.. Both parties have agencies they love to hate: For Republicans, it’s the EPA and the Consumer Financial Protection Bureau; for liberal Democrats, it’s now Immigration and Customs Enforcement. For both, it’s the Internal Revenue Service or the Justice Department when the other party controls the White House. In each case, a change of president is usually enough to change the agency’s behavior.
.. Yet even as he rolls back the administrative state, Mr. Trump has pushed the boundaries of presidential authority. He has imposed steep tariffs on imports of aluminum and steel and is planning the same on cars, citing his national security authority under a little-used 1962 law. Mr. Trump is also weighing forcing utilities to buy more coal and nuclear-generated power, also on national security grounds.In both cases, national security appears to be a pretext to shore up economically beleaguered industries... “There is a pronounced dichotomy between Kavanaugh’s view on deference to agencies as opposed to his view on deference to presidents,” says Jonathan Turley, a law professor at George Washington University. He says Congress has been progressively marginalized by the expanding authority of both federal agencies, and presidents; Judge Kavanaugh seems to oppose the first and encourage the second.
.. Judge Kavanaugh’s concurring opinion, as a judge on the U.S. Court of Appeals for the D.C. Circuit, in 2015 that the National Security Agency could collect an individual’s telephone “meta data.” Because the purpose was preventing terrorist attacks, he said, it didn’t violate the Fourth Amendment’s prohibition on unreasonable search and seizure.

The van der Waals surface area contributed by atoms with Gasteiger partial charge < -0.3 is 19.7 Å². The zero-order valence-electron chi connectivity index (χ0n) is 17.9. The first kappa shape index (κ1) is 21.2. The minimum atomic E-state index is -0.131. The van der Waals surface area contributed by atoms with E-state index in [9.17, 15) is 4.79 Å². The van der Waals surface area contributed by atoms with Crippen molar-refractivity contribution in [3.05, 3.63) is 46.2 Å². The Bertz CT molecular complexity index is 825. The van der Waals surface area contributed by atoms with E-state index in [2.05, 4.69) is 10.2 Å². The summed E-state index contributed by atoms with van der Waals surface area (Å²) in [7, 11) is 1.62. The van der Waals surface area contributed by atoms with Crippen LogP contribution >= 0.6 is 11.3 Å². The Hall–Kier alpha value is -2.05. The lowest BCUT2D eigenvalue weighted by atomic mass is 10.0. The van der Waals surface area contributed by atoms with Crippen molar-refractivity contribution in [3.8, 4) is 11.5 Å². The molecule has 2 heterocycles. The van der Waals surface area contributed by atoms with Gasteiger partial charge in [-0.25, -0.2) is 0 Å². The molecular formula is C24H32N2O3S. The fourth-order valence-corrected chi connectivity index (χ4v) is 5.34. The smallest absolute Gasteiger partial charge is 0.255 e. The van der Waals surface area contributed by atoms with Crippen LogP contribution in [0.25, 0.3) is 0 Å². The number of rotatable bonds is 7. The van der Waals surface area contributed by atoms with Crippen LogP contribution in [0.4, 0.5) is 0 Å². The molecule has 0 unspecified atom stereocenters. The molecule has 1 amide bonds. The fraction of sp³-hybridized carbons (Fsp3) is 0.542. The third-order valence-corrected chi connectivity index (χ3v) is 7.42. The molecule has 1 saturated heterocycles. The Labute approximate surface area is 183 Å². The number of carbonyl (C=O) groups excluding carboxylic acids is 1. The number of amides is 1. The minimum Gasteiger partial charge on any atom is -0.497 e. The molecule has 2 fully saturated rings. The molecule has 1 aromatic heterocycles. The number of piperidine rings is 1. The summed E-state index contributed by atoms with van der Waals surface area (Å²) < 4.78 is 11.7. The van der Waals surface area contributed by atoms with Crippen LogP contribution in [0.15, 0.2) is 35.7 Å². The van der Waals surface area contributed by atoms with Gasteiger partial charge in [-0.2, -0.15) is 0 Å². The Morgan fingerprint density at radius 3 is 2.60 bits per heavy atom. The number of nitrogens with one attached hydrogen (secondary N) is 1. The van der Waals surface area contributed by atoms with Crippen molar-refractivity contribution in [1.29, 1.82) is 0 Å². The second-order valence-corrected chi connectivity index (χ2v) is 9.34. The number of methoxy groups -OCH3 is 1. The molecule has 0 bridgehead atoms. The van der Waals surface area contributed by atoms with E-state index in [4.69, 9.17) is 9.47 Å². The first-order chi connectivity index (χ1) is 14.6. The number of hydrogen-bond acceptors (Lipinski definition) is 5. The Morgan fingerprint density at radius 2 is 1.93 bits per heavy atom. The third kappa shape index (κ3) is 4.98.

President Trump is increasingly intervening in the economy, making decisions about corporate winners and losers in ways that Republicans for decades have insisted should be left to free markets — not the government.
.. On Friday, citing national security, Trump ordered the Energy Department to compel power-grid operators to buy from ailing coal and nuclear plants that otherwise would be forced to shut down because of competition from cheaper sources.
.. The order came one day after the president imposed historic metals tariffs on some of the country’s strongest allies and trading partners. Now the Commerce Department is further picking winners and losers as it weighs thousands of requests from companies for waivers from the import taxes.
“It replaces the invisible hand with the government hand,” said Mary Lovely, a Syracuse University economist. “You’re replacing the market with government fiat.”
.. The president has chastised individual companies, second-guessed the U.S. Postal Service’s business arrangement with Amazon and put pressure on Boeing and Lockheed Martin over the cost of their products.